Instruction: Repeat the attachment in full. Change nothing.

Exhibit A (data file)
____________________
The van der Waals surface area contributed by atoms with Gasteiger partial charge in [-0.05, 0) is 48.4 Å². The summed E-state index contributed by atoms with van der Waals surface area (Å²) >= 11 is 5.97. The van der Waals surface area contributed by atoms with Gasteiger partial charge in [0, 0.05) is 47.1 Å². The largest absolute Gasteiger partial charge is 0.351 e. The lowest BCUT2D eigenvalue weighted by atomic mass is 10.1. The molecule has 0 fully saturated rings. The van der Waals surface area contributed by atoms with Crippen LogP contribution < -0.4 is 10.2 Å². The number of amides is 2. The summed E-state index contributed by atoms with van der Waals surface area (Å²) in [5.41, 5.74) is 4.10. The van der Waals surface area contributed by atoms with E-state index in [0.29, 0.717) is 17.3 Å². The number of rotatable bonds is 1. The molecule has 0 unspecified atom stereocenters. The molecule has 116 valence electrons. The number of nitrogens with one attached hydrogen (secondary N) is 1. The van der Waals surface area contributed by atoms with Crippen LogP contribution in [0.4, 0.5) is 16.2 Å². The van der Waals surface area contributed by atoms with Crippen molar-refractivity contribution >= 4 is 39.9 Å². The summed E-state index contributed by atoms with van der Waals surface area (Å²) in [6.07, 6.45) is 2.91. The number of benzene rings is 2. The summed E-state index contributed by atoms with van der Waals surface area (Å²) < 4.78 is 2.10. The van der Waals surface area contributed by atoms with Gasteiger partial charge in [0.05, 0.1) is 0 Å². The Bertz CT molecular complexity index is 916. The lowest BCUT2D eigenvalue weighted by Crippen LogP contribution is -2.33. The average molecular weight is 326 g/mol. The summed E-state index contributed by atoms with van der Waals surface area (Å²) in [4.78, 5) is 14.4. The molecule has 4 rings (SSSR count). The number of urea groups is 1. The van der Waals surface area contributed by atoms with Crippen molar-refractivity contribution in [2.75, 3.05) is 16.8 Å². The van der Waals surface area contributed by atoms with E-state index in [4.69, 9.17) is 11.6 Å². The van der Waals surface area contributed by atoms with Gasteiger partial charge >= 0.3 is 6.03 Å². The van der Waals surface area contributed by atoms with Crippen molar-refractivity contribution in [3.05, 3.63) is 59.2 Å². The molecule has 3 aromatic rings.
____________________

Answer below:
The van der Waals surface area contributed by atoms with Gasteiger partial charge in [-0.05, 0) is 48.4 Å². The summed E-state index contributed by atoms with van der Waals surface area (Å²) >= 11 is 5.97. The van der Waals surface area contributed by atoms with Gasteiger partial charge in [0, 0.05) is 47.1 Å². The largest absolute Gasteiger partial charge is 0.351 e. The lowest BCUT2D eigenvalue weighted by atomic mass is 10.1. The molecule has 0 fully saturated rings. The van der Waals surface area contributed by atoms with Crippen LogP contribution < -0.4 is 10.2 Å². The number of amides is 2. The summed E-state index contributed by atoms with van der Waals surface area (Å²) in [5.41, 5.74) is 4.10. The van der Waals surface area contributed by atoms with E-state index in [0.29, 0.717) is 17.3 Å². The number of rotatable bonds is 1. The molecule has 0 unspecified atom stereocenters. The molecule has 116 valence electrons. The number of nitrogens with one attached hydrogen (secondary N) is 1. The van der Waals surface area contributed by atoms with Crippen LogP contribution in [0.4, 0.5) is 16.2 Å². The van der Waals surface area contributed by atoms with Crippen molar-refractivity contribution >= 4 is 39.9 Å². The summed E-state index contributed by atoms with van der Waals surface area (Å²) in [6.07, 6.45) is 2.91. The number of benzene rings is 2. The summed E-state index contributed by atoms with van der Waals surface area (Å²) < 4.78 is 2.10. The van der Waals surface area contributed by atoms with Gasteiger partial charge in [0.05, 0.1) is 0 Å². The Bertz CT molecular complexity index is 916. The lowest BCUT2D eigenvalue weighted by Crippen LogP contribution is -2.33. The average molecular weight is 326 g/mol. The summed E-state index contributed by atoms with van der Waals surface area (Å²) in [4.78, 5) is 14.4. The molecule has 4 rings (SSSR count). The number of urea groups is 1. The van der Waals surface area contributed by atoms with Crippen molar-refractivity contribution in [2.75, 3.05) is 16.8 Å². The van der Waals surface area contributed by atoms with E-state index in [4.69, 9.17) is 11.6 Å². The van der Waals surface area contributed by atoms with Gasteiger partial charge >= 0.3 is 6.03 Å². The van der Waals surface area contributed by atoms with Crippen molar-refractivity contribution in [3.05, 3.63) is 59.2 Å². The molecule has 3 aromatic rings.